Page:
The Dutchman and the Sea - Peter Huijzer
too the wave rises. It swells; it arches its
am aware once more of a new desire,
rising beneath me like the proud horse
rider first spurs and then pulls him back.
No need to go outside.
The single-glass windows did not hinder the crisp light from a large
falling in. The cold breeze, finding its way through the many chinks of
house, mingled with the dry, hot air from the radiator below. The sea
I had arrived, after a
night on a boat and a day of gradual advancements through the
landscape, Thomas Hobbes as my sole companion. I had arrived at
solemn but friendly white house which since 1984 has been host to the
Okido Yoga retreats.
During the previous
year, I had done a few of such retreats in the Netherlands, but I had
come to this place before. That meant that I knew what to expect, and
it was all new to me. Except for the staff, I didn’t know any of
participants, but the group proved vivid in all its diversity - two
which became probably most manifest when, on Saturday evening, we were
singing drinking songs together. “I am the music man...”
Indeed, there was the
drunkard’s joy, but without the hangover following.
what was most new to me, in a Yoga retreat, was the presence of the
even a hundred yards away from the house, nothing but a few stepping
a strand of pebbles in between. The sea, here, formed the undercurrent
Dojo-life. It provided us with a common point of reference for our
conversations. “How’s the sea today?” “The
waves are becoming higher.” It
played a smooth basso continuo as the basis for our improvisations
– for that’s
what we had to do, when after a long rainy walk the picnic was not as
we had imagined; or when during the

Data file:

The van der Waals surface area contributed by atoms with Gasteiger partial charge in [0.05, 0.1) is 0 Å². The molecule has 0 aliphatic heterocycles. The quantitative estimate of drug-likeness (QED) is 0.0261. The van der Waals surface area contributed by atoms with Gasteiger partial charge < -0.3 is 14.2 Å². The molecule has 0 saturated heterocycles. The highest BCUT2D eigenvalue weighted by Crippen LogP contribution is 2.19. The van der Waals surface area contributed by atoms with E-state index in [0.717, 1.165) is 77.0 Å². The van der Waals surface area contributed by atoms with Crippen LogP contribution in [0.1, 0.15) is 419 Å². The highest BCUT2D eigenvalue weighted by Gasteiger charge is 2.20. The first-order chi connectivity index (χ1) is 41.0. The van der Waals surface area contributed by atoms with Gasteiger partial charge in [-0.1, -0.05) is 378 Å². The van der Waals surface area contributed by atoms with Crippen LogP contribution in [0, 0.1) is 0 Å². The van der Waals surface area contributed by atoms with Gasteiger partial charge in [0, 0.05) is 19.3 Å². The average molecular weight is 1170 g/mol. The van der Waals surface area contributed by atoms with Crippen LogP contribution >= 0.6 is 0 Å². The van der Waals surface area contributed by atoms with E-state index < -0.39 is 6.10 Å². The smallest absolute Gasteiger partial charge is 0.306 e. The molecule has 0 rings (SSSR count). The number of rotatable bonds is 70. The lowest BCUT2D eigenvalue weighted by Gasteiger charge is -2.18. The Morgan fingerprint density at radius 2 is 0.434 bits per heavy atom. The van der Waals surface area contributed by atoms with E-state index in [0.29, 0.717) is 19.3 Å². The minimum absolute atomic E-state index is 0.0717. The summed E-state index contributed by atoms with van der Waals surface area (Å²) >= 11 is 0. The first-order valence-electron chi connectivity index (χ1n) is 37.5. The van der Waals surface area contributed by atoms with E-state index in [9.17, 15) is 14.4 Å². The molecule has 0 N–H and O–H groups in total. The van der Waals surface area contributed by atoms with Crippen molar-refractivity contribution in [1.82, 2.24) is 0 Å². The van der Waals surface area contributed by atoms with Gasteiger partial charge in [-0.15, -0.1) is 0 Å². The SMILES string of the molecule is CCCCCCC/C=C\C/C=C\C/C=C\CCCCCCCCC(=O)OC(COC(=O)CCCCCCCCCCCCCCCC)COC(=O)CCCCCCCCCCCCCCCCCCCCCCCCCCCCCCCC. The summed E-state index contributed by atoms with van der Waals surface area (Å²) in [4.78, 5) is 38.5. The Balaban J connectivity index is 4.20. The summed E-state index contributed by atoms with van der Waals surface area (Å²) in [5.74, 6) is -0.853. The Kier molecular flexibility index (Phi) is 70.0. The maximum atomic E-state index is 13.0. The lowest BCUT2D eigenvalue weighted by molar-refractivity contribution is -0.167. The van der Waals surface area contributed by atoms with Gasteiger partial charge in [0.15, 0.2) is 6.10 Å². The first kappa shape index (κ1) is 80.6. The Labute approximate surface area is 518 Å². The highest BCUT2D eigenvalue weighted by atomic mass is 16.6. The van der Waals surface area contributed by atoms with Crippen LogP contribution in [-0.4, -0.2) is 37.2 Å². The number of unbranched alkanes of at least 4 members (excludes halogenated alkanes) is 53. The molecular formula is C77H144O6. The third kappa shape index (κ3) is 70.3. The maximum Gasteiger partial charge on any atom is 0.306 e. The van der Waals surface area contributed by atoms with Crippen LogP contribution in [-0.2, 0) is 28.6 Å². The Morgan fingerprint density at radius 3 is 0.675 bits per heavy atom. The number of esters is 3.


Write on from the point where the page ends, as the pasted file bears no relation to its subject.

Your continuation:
massage sessions many of us did not know how to apply the right
nonetheless succeeded. And the sea turned into a guiding force for our
meditations: often we sat down, in the house, but with doors and
opened, so that we could let the wind fondle our cheeks, stare at the
the waves, or close our eyes and listen to their moans and whispers.
It was easier, for me, to let go of my thoughts with
movements around me. Whenever my thoughts were going astray (which, in
meditations, is rather the rule than the exception), I was soon called
into presence by a sound or a breeze. So I tried to listen attentively,
whenever I realized I wasn’t listening anymore, I knew I’d
concentration – and immediately found it again.
During one of the last sessions, directly after such a
thoughts again went astray, but now as a reflection on this experience
in which I saw a metaphor for life in general. It was a cheesy
course, but the harm was already done: it constructed itself into a
rather into fragments of a poem, yet in which I recognized the
possibility of a
totality (during lunch that day, I had just told some people that I
to write poems, only that I never had come any further than mere
that never seemed to fit together into a whole). To make these thoughts
poem, however, required some labor, and soon a writing session provided
opportunity for that. But only half an hour was not enough, of course,
ultimately I spent half the night working on it, now that the words
to me so easily.
Still, such creative excitement does not automatically
make a good poem.
To my own taste, it is too philosophical, a bit grotesque and not very
in its imagery. I nonetheless decided to read it out, the next day, and
by popular demand, to put it up here: because it reflects my experience
of the retreat
and the spirit in general in which I then found, and keep finding